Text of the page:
Melissa Leo has garnered Oscar nominations (and a shiny gold statue) for her characterizations of tough, working-class women. In her latest movie, the atmospheric indie Francine, which runs at MoMA for two weeks, she portrays a recently released convict who channels her struggle to connect with other people into relationships with animals. Vulture spoke with Leo about working from a very loose script, canine co-stars, and her unforgettable guest stint on Louie.
So, you kind of stumbled upon this film.
I live up in that area [Hudson Valley], and know the film commissioner. And he puts out a missive on the e-mail, and a casting notice caught my eye. Then I wrote and asked if he would see if the filmmakers had their Francine. And I inserted myself in the project. Because it was vastly silent. Because I got to carry the ball. And because it intrigued me no end to see what the three of us [she and directors Brian Cassidy and Melanie Shatzky] could build together.
There really isn’t a lot of dialogue in the film. Was that hard to work with?
No, there’s no difference from an actor’s perspective, if you’re asking me to speak or not to speak. The key to acting has much more to do with listening than with talking. It was a beautiful way to work. It was a constant conversation [with the directors]. Because we don’t have a conventional script that we’re working from. We have basically an outline, with the scenes sort of described in there.
You worked with a lot of non-human costars.
The animals in Francine’s home, for the most part, are rescue dogs and cats that live in a mother and daughter’s home in the Hudson Valley — not quite as filthy like you see them in the movie! So they were improv actors that were really skilled. For me, probably one of the finest examples of what acting is, is the scene in which the dog appears to be euthanized. People wonder if the dog is being put to his final rest. The dog was there for a tooth-cleaning. And he was going under a temporary anesthetic. If you look on a large screen very closely, you can see his little nostrils still going when he seems to be dead. You believe him to be dead because I believed I was holding a dying dog. That’s what acting is. And the dog did really good, too.
Francine is not a terribly glamorous star turn — which seems in line with many of your roles.
I think this notion of acting and glamour is getting in everybody’s way. I’ve had a lot of experience acting. I haven’t had a lot of experience with glamour. I’ve never had to mask myself, as many now not-so-young actresses have had to do. Female actors in that regard have a different lot in life than male actors.
It can be a lot harder for women.
It’s complicated. I would hate to say harder and make sides. It’s very complicated. And I know in my experience of life, for women, for females, our job is not only to show up looking our finest. We have other jobs in life. So when I play women, I’m more interested in the other job. It’s neither that I am opposed to beauty and glamour, nor married to grit and dirty nails. [Laughs] I’m looking for my character, and I am blessed to not have a boundary that many of my contemporaries have. The anti-aging movement is really a crime.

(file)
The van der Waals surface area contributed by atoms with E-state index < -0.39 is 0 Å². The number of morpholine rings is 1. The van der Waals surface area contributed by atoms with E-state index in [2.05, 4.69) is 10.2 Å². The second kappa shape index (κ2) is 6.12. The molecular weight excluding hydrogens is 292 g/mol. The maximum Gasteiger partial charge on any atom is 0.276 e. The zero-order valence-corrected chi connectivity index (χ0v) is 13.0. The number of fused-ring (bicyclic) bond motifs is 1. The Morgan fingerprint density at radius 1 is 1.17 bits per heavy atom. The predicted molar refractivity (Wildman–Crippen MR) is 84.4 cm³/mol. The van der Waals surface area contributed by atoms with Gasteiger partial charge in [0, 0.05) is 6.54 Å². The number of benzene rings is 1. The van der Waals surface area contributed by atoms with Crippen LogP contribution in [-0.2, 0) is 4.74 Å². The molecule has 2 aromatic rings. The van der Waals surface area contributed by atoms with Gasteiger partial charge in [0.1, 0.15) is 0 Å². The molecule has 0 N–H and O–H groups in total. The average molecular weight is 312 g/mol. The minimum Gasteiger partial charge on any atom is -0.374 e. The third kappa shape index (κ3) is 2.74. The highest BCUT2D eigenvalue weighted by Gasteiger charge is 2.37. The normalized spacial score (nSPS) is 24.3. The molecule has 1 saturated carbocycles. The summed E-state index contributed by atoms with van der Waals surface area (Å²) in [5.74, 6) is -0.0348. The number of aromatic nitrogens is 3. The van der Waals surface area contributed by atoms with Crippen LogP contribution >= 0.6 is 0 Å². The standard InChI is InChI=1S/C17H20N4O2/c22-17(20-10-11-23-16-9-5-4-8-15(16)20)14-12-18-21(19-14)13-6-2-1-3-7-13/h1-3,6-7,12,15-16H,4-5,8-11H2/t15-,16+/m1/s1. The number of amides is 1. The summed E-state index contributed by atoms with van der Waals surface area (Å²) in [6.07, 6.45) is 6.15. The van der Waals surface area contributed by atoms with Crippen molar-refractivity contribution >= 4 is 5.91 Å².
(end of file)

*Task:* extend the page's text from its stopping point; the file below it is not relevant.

You’ve also done a few recent turns in comedy, both in Why Stop Now and most notably as a guest star on an episode of Louie [playing an aggressive date who demands sexual favors from Louis CK].
Louie was something that dropped out of the sky in my lap. I’d never seen his show. I know my son and some close friends were admirers of him. He’s the only person my son ever asked, “Oh mom, I want to meet him,” at the Emmys. And I went over and introduced us, which might be how I got the job. But I didn’t really know what it was. They sent me some copies of the earlier shows. The more I found out about it, I was really fascinated. So much fun to work with him. I didn’t know if it would work. I was nervous about it. I rarely feel the need to do this but, with the Louie episode, I spent a week and a half with a friend beforehand for the dialogue. I had to get that dialogue exactly as he had it on the page. I don’t know from funny. He does. I needed to say what he had written, and say it accurately and pick up on the cues, so that as we worked I could begin to discern from him about timing, about other comic kinds of things. So I was even more prepared than I would be for Shakespeare with his dialogue and going into that.
Were you surprised by the response to the episode and your performance?
Utterly. The response to it, I still — it’s going to take me another couple months to really come up with the words. I have worked for 30 years and won an Academy Award. I have never had a response like that to anything. Personally, on the street, people come up to me about that episode. It’s a phenomenon! There’s something about accessibility. And Louis is nothing if he doesn’t appear to be accessible. So my having touched that might allow people to come up and say something. Awkwardly! Because it’s awkward! [Laughs] I’m also really, really pleased in the response, nobody is mistaking me for her. Nobody. Thank God!
That had to be a fear, reading that script and seeing what she was demanding from him.
Had I done it some years ago, people might just think I was some kind of sexual pervert or predator or something. But it’s quite clear that this is acting. Which I’m very pleased about.